We can not only convert months to days, but also years to days, weeks to seconds, or academic years to seconds, or lunar years to hours, … The downside is that the computation time depends on the number of observations. Thus, for longer high-frequency series, the computation may take a while.

In the following, we try to disaggregate quarterly GDP of Switzerland to a hypothetical daily GDP series. The example series are shipped with the package.

##         time    value
## 1 2005-01-01 133101.3
## 2 2005-04-01 136320.4
## 3 2005-07-01 137693.7
## 4 2005-10-01 139475.9
## 5 2006-01-01 139204.7
## 6 2006-04-01 141112.5

Time series can be stored in data frames

Because we are dealing with daily data, we keep the data in a data.frame, rather than in a ts object. Other time series objects, such as xts and tsibble, are possible as well. For conversion and visualization, we use the tsbox package.

ts_plot(gdp.q, title = "Swiss GDP", subtitle = "real, not seasonally adjusted")

Series to disaggregate: quarterly gross domestic product of Switzerland

Disaggregation to daily frequency

While disaggregation can also be performed without other series, we use Swiss stock market data as an indicator series to disaggregate GDP. Data of the stock market index, the SMI, is also included in tempdisagg. Weekend and holiday values have been interpolated, because td does not allow the presence of missing values.

ts_plot(spi.d, title = "Swiss Performance Index", subtitle = "daily values, interpolated")

Daily indicator series: Swiss Performance Index

The following uses the Chow-Lin method to disaggregate the series. A high rho parameter takes into account that the two series are unlikely to be co-integrated.

m.d.stocks <- td(gdp.q ~ spi.d, method = "chow-lin-fixed", fixed.rho = 0.9)
## Call:
## td(formula = gdp.q ~ spi.d, method = "chow-lin-fixed", fixed.rho = 0.9)
## Residuals:
##    Min     1Q Median     3Q    Max
## -10656  -1760   1076   3796   8891
## Coefficients:
##              Estimate Std. Error t value Pr(>|t|)
## (Intercept) 1.320e+03  2.856e+01   46.22   <2e-16 ***
## spi.d       5.512e-02  3.735e-03   14.76   <2e-16 ***
## ---
## Signif. codes:  0 '***' 0.001 '**' 0.01 '*' 0.05 '.' 0.1 ' ' 1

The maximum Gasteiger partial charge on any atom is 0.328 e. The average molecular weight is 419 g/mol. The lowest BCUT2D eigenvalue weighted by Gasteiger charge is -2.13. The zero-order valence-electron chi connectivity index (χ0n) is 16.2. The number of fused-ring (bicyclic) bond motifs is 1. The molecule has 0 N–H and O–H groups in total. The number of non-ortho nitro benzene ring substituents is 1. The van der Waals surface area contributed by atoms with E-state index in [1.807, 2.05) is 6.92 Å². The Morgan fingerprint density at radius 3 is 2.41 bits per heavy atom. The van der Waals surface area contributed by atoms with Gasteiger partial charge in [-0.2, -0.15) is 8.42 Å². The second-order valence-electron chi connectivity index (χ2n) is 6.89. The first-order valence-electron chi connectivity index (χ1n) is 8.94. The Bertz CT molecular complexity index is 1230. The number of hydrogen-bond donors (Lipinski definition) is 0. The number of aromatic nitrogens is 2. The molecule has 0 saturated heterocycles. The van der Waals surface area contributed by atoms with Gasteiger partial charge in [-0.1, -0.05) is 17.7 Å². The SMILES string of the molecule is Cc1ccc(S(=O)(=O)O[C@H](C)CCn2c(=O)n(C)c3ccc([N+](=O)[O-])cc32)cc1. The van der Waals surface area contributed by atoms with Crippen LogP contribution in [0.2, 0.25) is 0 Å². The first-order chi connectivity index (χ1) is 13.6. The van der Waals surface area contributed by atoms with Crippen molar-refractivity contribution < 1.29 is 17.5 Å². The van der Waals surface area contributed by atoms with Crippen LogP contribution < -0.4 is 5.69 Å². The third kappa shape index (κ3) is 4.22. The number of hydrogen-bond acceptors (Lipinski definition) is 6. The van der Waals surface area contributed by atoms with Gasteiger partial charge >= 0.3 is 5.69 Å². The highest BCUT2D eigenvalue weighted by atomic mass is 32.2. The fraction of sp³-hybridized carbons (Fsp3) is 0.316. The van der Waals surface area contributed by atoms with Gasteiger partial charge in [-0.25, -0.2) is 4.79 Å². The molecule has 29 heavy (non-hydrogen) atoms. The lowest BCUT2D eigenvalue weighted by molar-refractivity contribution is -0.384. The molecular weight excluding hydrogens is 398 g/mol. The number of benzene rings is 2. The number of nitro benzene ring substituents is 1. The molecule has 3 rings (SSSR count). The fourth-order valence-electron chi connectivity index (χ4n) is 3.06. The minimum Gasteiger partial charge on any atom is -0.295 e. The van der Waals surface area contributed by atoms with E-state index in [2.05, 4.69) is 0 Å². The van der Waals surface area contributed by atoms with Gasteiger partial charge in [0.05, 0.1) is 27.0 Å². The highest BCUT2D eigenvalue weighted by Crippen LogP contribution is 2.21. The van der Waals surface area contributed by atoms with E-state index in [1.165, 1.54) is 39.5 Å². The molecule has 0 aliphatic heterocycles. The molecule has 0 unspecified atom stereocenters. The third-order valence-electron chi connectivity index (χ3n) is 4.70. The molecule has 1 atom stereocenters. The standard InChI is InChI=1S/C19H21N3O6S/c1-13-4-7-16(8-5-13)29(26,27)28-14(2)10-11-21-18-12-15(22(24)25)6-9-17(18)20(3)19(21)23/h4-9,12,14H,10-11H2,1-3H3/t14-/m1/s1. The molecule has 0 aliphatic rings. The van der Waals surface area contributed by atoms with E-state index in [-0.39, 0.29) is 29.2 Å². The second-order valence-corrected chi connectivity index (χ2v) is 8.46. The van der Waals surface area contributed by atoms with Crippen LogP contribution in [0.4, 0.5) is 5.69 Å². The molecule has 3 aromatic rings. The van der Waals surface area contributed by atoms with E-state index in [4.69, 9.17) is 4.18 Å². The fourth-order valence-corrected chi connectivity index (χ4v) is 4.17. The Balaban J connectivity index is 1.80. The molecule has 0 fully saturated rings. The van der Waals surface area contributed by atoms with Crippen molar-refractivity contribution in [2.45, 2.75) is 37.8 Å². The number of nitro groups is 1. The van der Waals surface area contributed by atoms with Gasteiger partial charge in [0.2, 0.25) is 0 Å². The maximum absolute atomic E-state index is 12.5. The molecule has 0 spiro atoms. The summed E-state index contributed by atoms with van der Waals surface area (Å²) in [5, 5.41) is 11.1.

## 'chow-lin-fixed' disaggregation with 'sum' conversion
## 59 low-freq. obs. converted to 5493 high-freq. obs.
## Adjusted R-squared: 0.7928 AR1-Parameter:   0.9

And here is the result: A daily series of GDP

gdp.d.stocks <- predict(m.d.stocks)
    ts_c(gdp.d.stocks, gdp.q)
  title = "Daily disaggregated GDP",
  subtitle = "one indicator"

Swiss GDP, disaggregated to daily

Like with all disaggregation methods in tempdisagg, the resulting series fulfills the aggregation constraint (the resulting series is as long as the indicator, and needs to be shortened for a comparison):

    ts_frequency(gdp.d.stocks, "quarter", aggregate = "sum"),
    end = "2019-07-01"
## [1] TRUE

tsbox 0.2: supporting additional time series classes

Christoph Sax

The tsbox package makes life with time series in R easier. It is built around a set of functions that convert time series of different classes to each other. They are frequency-agnostic, and allow the user to combine time series of multiple non-standard and irregular frequencies. A detailed overview of the package functionality is given in the documentation page (or in a previous blog-post).

Version 0.2 is now on CRAN and provides a larger number of bugfixes. Non-standard column names are now handled correctly, and non-standard column orders are treated consistently.

New Classes

There are two more time series classes supported: tis time series, from the tis package, and irts time series, from the tseries package.

In order to crate an object of these classes, it is sufficient to use the appropriate converter.

E.g., for tis time series:

##       Jan  Feb  Mar  Apr  May  Jun  Jul  Aug  Sep  Oct  Nov  Dec
## 1974  901  689  827  677  522  406  441  393  387  582  578  666
## 1975  830  752  785  664  467  438  421  412  343  440  531  771
## 1976  767 1141  896  532  447  420  376  330  357  445  546  764
## 1977  862  660  663  643  502  392  411  348  387  385  411  638
## 1978  796  853  737  546  530  446  431  362  387  430  425  679
## 1979  821  785  727  612  478  429  405  379  393  411  487  574
## class: tis

Or for irts time series:

## 1974-01-01 00:00:00 GMT 901
## 1974-02-01 00:00:00 GMT 689

Conversion works from all classes to all classes, and we can easily convert these objects to any other time series class, or to a data frame:

x.tis <- ts_tis(fdeaths)
##         time value
## 1 1974-01-01   901
## 2 1974-02-01   689
## 3 1974-03-01   827
## 4 1974-04-01   677
## 5 1974-05-01   522
## 6 1974-06-01   406

Class-agnostic functions

Because coercion works reliably and is well tested, we can use it to make functions class-agnostic. If a class-agnostic function works for one class, it works for all:


ts_pc calculates percentage change rates towards the previous period. It works like a ‘generic’ function: You can apply it on any time series object, and it will return an object of the same class as its input.

So, whether we want to smooth, scale, differentiate, chain-link, forecast, regularize or seasonally adjust a series, we can use the same commands to all time series classes. tsbox offers a comprehensive toolkit for the basics of time series manipulation. Here are some additional examples:

ts_pcy(fdeaths)                # p.c., compared do same period of prev. year
ts_forecast(fdeaths)           # forecast, by exponential smoothing
ts_seas(fdeaths)               # seasonal adjustment, by X-13
ts_frequency(fdeaths, "year")  # convert to annual frequency
ts_span(fdeaths, "-1 year")    # limit time span to final year

There are many more. Because they all start with ts_, you can use auto-complete to see what’s around. Most conveniently, there is a time series plot function that works for all classes and frequencies:

  `Airline Passengers` = AirPassengers,
  `Lynx trappings` = ts_tis(lynx),
  `Deaths from Lung Diseases` = ts_xts(fdeaths),
  title = "Airlines, trappings, and deaths",
  subtitle = "Monthly passengers, annual trappings, monthly deaths"

time series plot